Nutcracker – The Story of Clara

The Australian Ballet, Sydney Opera House, May 2.

Many decades ago, when I was visiting Canada, a young woman asked me whether Christmas was in June in Australia. She knew winter in the southern hemisphere happened in the middle months of the year. It followed then, that Christmas must be in June because Christmas is in the middle of winter. She was not in any way uneducated. It’s just that deep in her bones she knew Christmas was accompanied by snow and mistletoe. It was a winter festival.

Australians know all about a snowy Christmas in theory and not so long ago experienced aspects of it in practice. British colonialism and American influences – a huge roast for lunch, fivepences in the pudding and Bing crooning White Christmas – saw to that when I was a child. Except that on Christmas Day it was possibly going to be 40 degrees (celcius, of course), particularly in the southern states, and a roast with all the trimmings was an insane choice.

It’s this second kind of Christmas – our Christmas – that Graeme Murphy summons at the start of his Nutcracker – The Story of Clara. It speaks to us and our shared understanding of the way things are.

Nutcracker - The Story of Clara - 1pm Dress Rehearsal

Jarryd Madden and Leanne Stojmenov in Graeme Murphy’s Nutcracker. Photo: Daniel Boud

As the ballet begins it is a hot, enervating Christmas Eve in Melbourne. Children play and squabble in the street as Clara slowly makes her way home after doing a bit of shopping. She is now elderly and ill and has no family, but there is a circle of friends who, like her, are former dancers who came to Australia after escaping the tumult of revolutionary Russia in 1917 and the mid-century European conflagration.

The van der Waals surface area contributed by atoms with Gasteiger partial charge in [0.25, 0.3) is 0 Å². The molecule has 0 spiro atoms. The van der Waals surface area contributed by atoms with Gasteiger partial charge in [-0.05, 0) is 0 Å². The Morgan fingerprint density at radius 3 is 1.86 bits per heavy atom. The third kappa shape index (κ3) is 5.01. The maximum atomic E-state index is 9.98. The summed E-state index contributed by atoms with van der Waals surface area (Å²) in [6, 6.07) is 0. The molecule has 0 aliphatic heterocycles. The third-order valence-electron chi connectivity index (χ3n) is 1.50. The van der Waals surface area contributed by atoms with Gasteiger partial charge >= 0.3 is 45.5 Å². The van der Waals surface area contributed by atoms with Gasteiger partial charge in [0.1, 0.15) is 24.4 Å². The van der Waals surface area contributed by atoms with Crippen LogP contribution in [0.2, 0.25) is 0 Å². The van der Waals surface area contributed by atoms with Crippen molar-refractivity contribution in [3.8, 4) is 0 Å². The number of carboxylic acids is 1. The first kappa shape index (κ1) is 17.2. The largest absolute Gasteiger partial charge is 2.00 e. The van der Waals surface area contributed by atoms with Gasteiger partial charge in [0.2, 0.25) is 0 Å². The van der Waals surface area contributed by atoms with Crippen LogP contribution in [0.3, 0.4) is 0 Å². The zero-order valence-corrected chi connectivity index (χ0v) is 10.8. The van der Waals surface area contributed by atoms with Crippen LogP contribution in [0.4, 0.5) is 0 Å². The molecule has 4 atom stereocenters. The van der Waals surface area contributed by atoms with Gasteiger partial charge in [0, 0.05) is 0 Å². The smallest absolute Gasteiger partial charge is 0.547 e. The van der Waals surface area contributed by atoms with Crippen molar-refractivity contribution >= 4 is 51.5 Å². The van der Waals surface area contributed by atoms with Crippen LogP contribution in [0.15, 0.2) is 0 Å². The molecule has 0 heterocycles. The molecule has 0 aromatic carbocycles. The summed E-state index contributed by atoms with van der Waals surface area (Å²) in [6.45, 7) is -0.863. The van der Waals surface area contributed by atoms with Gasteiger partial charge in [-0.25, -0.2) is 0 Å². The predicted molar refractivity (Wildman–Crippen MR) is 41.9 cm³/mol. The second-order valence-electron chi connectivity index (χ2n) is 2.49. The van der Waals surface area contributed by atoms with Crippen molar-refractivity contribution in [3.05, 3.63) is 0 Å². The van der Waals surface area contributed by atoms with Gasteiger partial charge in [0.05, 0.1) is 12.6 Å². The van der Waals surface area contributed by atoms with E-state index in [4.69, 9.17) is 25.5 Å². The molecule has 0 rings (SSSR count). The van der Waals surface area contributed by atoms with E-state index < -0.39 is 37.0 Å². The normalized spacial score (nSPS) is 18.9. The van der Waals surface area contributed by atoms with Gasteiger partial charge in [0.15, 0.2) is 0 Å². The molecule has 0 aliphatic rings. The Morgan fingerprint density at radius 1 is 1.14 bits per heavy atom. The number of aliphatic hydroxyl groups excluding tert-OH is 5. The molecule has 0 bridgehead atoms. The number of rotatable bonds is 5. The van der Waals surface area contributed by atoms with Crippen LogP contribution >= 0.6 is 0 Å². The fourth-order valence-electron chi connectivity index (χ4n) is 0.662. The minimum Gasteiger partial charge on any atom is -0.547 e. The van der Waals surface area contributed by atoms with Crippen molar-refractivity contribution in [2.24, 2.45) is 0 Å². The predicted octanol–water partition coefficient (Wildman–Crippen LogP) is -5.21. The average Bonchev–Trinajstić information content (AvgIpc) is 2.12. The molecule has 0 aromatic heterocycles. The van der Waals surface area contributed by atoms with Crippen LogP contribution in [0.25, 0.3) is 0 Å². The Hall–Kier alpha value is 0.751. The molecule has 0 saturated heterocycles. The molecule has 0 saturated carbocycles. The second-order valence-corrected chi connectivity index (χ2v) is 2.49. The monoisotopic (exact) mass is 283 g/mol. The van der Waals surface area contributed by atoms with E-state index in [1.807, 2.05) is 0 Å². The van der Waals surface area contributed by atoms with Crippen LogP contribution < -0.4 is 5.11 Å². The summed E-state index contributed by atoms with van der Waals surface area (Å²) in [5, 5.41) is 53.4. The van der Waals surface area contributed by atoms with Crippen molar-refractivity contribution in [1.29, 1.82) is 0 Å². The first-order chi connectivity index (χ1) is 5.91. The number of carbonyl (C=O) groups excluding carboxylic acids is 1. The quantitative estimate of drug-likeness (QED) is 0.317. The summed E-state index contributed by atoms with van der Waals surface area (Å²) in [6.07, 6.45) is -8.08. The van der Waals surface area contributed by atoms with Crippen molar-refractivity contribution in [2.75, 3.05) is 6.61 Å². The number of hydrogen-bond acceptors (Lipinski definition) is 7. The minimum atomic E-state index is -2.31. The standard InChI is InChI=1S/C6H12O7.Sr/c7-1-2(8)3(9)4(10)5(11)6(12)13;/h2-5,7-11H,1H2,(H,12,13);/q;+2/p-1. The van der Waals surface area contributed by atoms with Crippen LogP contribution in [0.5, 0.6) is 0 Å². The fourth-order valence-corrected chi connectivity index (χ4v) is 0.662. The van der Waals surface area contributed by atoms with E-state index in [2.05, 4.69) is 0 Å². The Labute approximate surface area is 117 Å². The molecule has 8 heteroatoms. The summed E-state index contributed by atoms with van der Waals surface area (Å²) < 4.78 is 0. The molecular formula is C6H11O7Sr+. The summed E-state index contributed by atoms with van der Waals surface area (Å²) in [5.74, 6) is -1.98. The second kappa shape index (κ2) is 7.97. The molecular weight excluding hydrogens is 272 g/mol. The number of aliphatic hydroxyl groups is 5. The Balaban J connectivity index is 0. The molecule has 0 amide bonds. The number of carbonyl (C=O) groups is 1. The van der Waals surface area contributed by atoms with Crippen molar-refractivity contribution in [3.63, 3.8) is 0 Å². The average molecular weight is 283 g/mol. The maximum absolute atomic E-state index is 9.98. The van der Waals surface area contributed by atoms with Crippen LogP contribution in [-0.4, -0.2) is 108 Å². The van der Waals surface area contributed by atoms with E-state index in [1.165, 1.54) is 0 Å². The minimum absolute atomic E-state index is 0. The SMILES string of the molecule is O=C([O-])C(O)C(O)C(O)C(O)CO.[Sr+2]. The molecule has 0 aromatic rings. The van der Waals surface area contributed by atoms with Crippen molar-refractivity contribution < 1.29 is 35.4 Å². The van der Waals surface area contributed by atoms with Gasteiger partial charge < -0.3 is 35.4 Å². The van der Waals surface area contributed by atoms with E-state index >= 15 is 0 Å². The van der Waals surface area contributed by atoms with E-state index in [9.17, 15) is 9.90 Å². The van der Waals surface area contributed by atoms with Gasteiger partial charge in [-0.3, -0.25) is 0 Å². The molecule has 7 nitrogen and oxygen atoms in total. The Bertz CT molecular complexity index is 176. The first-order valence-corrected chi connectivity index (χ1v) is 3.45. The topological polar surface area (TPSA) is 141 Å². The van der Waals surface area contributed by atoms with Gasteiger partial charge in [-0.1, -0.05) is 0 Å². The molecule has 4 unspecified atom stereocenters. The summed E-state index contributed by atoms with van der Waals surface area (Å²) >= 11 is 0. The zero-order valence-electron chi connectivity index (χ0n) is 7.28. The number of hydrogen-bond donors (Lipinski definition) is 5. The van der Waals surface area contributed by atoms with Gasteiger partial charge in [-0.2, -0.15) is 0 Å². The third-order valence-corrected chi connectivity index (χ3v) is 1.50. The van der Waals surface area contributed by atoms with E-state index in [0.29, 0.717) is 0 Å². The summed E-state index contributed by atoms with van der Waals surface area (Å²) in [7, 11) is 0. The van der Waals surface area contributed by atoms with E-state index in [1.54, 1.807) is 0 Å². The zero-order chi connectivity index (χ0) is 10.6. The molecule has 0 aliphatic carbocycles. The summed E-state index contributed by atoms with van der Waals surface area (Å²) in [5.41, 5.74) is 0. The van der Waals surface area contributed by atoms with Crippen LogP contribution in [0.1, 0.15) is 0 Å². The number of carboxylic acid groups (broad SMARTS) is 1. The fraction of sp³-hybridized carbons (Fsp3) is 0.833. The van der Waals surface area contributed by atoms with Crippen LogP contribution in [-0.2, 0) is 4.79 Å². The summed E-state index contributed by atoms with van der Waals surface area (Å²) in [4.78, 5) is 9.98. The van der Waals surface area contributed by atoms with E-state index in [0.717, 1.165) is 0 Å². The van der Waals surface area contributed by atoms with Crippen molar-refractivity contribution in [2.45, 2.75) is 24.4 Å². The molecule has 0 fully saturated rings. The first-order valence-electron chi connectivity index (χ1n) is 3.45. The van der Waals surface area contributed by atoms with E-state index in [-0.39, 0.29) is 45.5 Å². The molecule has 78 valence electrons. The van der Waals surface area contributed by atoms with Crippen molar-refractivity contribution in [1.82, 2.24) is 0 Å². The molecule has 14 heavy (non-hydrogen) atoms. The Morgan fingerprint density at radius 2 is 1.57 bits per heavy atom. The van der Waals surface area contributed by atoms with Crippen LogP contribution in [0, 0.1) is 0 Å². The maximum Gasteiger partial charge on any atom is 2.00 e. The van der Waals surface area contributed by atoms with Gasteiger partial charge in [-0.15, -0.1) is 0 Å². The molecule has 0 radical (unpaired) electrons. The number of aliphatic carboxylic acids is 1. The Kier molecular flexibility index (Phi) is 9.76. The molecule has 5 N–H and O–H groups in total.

The ballet becomes a memory piece as Clara hears Tchaikovsky’s Nutcracker music emerging scratchily from her wireless on this searing December evening. She and her friends dance joyously, if a bit creakily, to this music that means so much to them. What if these rackety old Russian chums go on a touch too much? In putting this Seniors Card group onstage Murphy pays sweet and profound homage to those who found refuge in Australia during and after World War II and sowed the seeds for his career and that of so many others. Indeed, those others include the great Colin Peasley, with TAB from the start in 1962. He’s now 82 and was onstage on opening night.

When her doctor comes to inquire after Clara’s health – yes, friends, the ballet is set in the 1950s – he brings a special gift, film of these dancers in their heyday. The fragile Clara’s mind turns even more deeply towards the past.

Nutcracker - The Story of Clara - 1pm Dress Rehearsal

Amelia Soh, Leanne Stojmenov, Ai-Gul Gaisina and Kevin Jackson. Photo: Daniel Boud

Murphy weaves familiar Nutcracker images into Clara’s memories of student days, stage triumphs, her strife-torn homeland, her doomed lover and years of travel with Colonel de Basil’s Ballets Russes. Most poignantly, Clara is now young.

Murphy, who created this narrative in 1992 with designer Kristian Fredrikson, lets us see Clara as a child and a starry ballerina as well as in her declining years. The moments when he puts all three together are deeply moving. On opening night there was intense pleasure in seeing septuagenarian Ai-Gul Gaisina’s Russian training brought to bear on Clara, the Elder – be in no doubt this is a dancing role, age be damned – and the restrained sorrow of her character. Eleven-year-old Amelia Soh was a beautifully poised Clara, the Child.

As the in-her-prime Clara, Leanne Stojmenov danced the heady first pas deux as if her spine were made of deluxe satin ribbon. She then transformed herself for the elegant, more contained formality of the splendid Act II grand pas deux, supported superbly by Jarryd Madden, who looks born to channel the Ballets Russes.